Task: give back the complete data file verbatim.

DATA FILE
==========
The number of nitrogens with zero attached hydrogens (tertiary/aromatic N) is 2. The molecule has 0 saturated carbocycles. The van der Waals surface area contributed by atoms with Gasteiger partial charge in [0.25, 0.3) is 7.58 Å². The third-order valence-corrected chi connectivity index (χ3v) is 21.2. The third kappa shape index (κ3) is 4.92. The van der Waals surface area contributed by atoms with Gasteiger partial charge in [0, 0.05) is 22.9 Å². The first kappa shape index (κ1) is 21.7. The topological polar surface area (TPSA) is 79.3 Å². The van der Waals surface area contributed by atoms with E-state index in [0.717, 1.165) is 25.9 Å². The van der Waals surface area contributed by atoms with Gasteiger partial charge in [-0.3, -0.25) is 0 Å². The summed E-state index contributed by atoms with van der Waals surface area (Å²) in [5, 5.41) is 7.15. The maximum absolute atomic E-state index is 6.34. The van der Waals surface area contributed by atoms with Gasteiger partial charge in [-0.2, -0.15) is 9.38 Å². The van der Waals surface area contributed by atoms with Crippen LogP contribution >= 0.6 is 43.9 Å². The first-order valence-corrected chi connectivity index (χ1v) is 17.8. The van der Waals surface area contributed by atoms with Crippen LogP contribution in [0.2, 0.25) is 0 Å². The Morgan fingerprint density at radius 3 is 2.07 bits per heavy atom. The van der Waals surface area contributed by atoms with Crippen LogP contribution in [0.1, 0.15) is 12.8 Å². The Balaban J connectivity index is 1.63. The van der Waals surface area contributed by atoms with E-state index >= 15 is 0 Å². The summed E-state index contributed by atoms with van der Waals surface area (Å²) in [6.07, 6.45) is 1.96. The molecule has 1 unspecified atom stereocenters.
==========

The number of nitrogens with zero attached hydrogens (tertiary/aromatic N) is 2. The molecule has 0 saturated carbocycles. The van der Waals surface area contributed by atoms with Gasteiger partial charge in [0.25, 0.3) is 7.58 Å². The third-order valence-corrected chi connectivity index (χ3v) is 21.2. The third kappa shape index (κ3) is 4.92. The van der Waals surface area contributed by atoms with Gasteiger partial charge in [0, 0.05) is 22.9 Å². The first kappa shape index (κ1) is 21.7. The topological polar surface area (TPSA) is 79.3 Å². The van der Waals surface area contributed by atoms with E-state index in [0.717, 1.165) is 25.9 Å². The van der Waals surface area contributed by atoms with Gasteiger partial charge in [-0.3, -0.25) is 0 Å². The summed E-state index contributed by atoms with van der Waals surface area (Å²) in [5, 5.41) is 7.15. The maximum absolute atomic E-state index is 6.34. The van der Waals surface area contributed by atoms with Gasteiger partial charge in [-0.2, -0.15) is 9.38 Å². The van der Waals surface area contributed by atoms with Crippen LogP contribution >= 0.6 is 43.9 Å². The first-order valence-corrected chi connectivity index (χ1v) is 17.8. The van der Waals surface area contributed by atoms with Crippen LogP contribution in [0.2, 0.25) is 0 Å². The Morgan fingerprint density at radius 3 is 2.07 bits per heavy atom. The van der Waals surface area contributed by atoms with Crippen LogP contribution in [0.1, 0.15) is 12.8 Å². The Balaban J connectivity index is 1.63. The van der Waals surface area contributed by atoms with E-state index >= 15 is 0 Å². The summed E-state index contributed by atoms with van der Waals surface area (Å²) in [6.07, 6.45) is 1.96. The molecule has 1 unspecified atom stereocenters.